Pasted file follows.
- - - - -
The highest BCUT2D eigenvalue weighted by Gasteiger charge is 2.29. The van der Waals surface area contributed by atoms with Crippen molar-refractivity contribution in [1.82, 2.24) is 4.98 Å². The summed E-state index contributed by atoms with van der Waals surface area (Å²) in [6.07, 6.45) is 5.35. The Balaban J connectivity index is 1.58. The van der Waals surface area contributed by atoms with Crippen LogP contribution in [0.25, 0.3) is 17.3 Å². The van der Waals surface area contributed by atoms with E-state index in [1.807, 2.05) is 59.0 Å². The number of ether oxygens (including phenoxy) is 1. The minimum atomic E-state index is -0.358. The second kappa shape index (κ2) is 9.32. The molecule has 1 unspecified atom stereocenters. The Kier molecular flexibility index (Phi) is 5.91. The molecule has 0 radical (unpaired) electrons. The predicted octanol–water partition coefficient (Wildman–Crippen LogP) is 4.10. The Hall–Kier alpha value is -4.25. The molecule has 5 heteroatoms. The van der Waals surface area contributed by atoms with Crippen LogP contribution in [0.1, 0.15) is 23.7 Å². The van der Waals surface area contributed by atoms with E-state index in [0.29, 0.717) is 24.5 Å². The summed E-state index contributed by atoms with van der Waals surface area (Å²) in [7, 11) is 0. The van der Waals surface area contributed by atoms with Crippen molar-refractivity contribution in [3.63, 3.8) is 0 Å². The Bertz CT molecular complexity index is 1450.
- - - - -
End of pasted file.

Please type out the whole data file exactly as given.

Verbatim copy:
The highest BCUT2D eigenvalue weighted by Gasteiger charge is 2.29. The van der Waals surface area contributed by atoms with Crippen molar-refractivity contribution in [1.82, 2.24) is 4.98 Å². The summed E-state index contributed by atoms with van der Waals surface area (Å²) in [6.07, 6.45) is 5.35. The Balaban J connectivity index is 1.58. The van der Waals surface area contributed by atoms with Crippen LogP contribution in [0.25, 0.3) is 17.3 Å². The van der Waals surface area contributed by atoms with E-state index in [1.807, 2.05) is 59.0 Å². The number of ether oxygens (including phenoxy) is 1. The minimum atomic E-state index is -0.358. The second kappa shape index (κ2) is 9.32. The molecule has 1 unspecified atom stereocenters. The Kier molecular flexibility index (Phi) is 5.91. The molecule has 0 radical (unpaired) electrons. The predicted octanol–water partition coefficient (Wildman–Crippen LogP) is 4.10. The Hall–Kier alpha value is -4.25. The molecule has 5 heteroatoms. The van der Waals surface area contributed by atoms with Crippen LogP contribution in [0.1, 0.15) is 23.7 Å². The van der Waals surface area contributed by atoms with E-state index in [0.29, 0.717) is 24.5 Å². The summed E-state index contributed by atoms with van der Waals surface area (Å²) in [7, 11) is 0. The van der Waals surface area contributed by atoms with Crippen molar-refractivity contribution in [3.63, 3.8) is 0 Å². The Bertz CT molecular complexity index is 1450.